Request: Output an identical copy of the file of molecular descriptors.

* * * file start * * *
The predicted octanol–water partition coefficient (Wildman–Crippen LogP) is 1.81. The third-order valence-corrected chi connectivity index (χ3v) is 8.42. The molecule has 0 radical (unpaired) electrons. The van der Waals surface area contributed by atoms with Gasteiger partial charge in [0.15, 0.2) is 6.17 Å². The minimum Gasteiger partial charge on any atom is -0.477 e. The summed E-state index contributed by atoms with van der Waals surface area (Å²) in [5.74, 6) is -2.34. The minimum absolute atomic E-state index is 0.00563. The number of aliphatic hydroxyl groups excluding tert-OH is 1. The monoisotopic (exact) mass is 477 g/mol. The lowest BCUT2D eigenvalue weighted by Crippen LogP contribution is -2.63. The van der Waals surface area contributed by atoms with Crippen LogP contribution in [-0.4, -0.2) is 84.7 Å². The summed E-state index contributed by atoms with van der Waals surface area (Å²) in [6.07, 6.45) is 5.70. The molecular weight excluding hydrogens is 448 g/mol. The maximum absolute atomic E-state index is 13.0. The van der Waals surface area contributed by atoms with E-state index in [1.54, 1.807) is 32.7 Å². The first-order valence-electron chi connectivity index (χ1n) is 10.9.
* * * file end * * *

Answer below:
The predicted octanol–water partition coefficient (Wildman–Crippen LogP) is 1.81. The third-order valence-corrected chi connectivity index (χ3v) is 8.42. The molecule has 0 radical (unpaired) electrons. The van der Waals surface area contributed by atoms with Gasteiger partial charge in [0.15, 0.2) is 6.17 Å². The minimum Gasteiger partial charge on any atom is -0.477 e. The summed E-state index contributed by atoms with van der Waals surface area (Å²) in [5.74, 6) is -2.34. The minimum absolute atomic E-state index is 0.00563. The number of aliphatic hydroxyl groups excluding tert-OH is 1. The monoisotopic (exact) mass is 477 g/mol. The lowest BCUT2D eigenvalue weighted by Crippen LogP contribution is -2.63. The van der Waals surface area contributed by atoms with Crippen LogP contribution in [-0.4, -0.2) is 84.7 Å². The summed E-state index contributed by atoms with van der Waals surface area (Å²) in [6.07, 6.45) is 5.70. The molecular weight excluding hydrogens is 448 g/mol. The maximum absolute atomic E-state index is 13.0. The van der Waals surface area contributed by atoms with E-state index in [1.54, 1.807) is 32.7 Å². The first-order valence-electron chi connectivity index (χ1n) is 10.9.